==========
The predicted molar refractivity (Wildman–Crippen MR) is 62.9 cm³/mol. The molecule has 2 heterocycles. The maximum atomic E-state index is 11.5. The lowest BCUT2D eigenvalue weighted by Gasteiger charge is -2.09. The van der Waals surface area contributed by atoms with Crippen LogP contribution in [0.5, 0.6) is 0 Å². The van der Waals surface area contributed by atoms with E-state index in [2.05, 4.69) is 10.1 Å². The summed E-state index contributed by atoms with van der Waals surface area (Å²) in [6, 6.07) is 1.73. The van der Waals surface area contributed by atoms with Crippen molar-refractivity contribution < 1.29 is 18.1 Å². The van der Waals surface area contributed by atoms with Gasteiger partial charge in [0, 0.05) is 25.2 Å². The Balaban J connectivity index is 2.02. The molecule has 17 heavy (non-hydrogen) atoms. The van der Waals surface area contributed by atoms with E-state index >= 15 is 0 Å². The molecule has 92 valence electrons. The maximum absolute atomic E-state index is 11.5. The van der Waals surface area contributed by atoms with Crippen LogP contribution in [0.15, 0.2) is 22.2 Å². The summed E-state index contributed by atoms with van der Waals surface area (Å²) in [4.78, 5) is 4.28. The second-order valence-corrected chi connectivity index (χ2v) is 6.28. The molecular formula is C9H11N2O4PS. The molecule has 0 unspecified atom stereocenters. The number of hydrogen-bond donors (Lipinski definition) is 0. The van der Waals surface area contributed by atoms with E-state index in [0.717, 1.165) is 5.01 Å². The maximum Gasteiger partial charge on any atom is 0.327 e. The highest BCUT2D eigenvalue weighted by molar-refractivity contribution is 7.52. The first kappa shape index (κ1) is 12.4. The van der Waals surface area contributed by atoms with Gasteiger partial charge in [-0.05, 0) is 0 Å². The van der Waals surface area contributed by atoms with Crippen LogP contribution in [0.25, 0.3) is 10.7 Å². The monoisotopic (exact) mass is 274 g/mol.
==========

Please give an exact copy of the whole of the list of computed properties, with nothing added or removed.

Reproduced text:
The predicted molar refractivity (Wildman–Crippen MR) is 62.9 cm³/mol. The molecule has 2 heterocycles. The maximum atomic E-state index is 11.5. The lowest BCUT2D eigenvalue weighted by Gasteiger charge is -2.09. The van der Waals surface area contributed by atoms with Crippen LogP contribution in [0.5, 0.6) is 0 Å². The van der Waals surface area contributed by atoms with E-state index in [2.05, 4.69) is 10.1 Å². The summed E-state index contributed by atoms with van der Waals surface area (Å²) in [6, 6.07) is 1.73. The van der Waals surface area contributed by atoms with Crippen molar-refractivity contribution < 1.29 is 18.1 Å². The van der Waals surface area contributed by atoms with Gasteiger partial charge in [0, 0.05) is 25.2 Å². The Balaban J connectivity index is 2.02. The molecule has 17 heavy (non-hydrogen) atoms. The van der Waals surface area contributed by atoms with E-state index >= 15 is 0 Å². The molecule has 92 valence electrons. The maximum absolute atomic E-state index is 11.5. The van der Waals surface area contributed by atoms with Crippen LogP contribution in [0.15, 0.2) is 22.2 Å². The summed E-state index contributed by atoms with van der Waals surface area (Å²) in [4.78, 5) is 4.28. The second-order valence-corrected chi connectivity index (χ2v) is 6.28. The molecular formula is C9H11N2O4PS. The molecule has 0 unspecified atom stereocenters. The number of hydrogen-bond donors (Lipinski definition) is 0. The van der Waals surface area contributed by atoms with E-state index in [0.717, 1.165) is 5.01 Å². The maximum Gasteiger partial charge on any atom is 0.327 e. The highest BCUT2D eigenvalue weighted by molar-refractivity contribution is 7.52. The first kappa shape index (κ1) is 12.4. The van der Waals surface area contributed by atoms with Gasteiger partial charge in [-0.05, 0) is 0 Å². The van der Waals surface area contributed by atoms with Crippen LogP contribution in [0.25, 0.3) is 10.7 Å². The monoisotopic (exact) mass is 274 g/mol.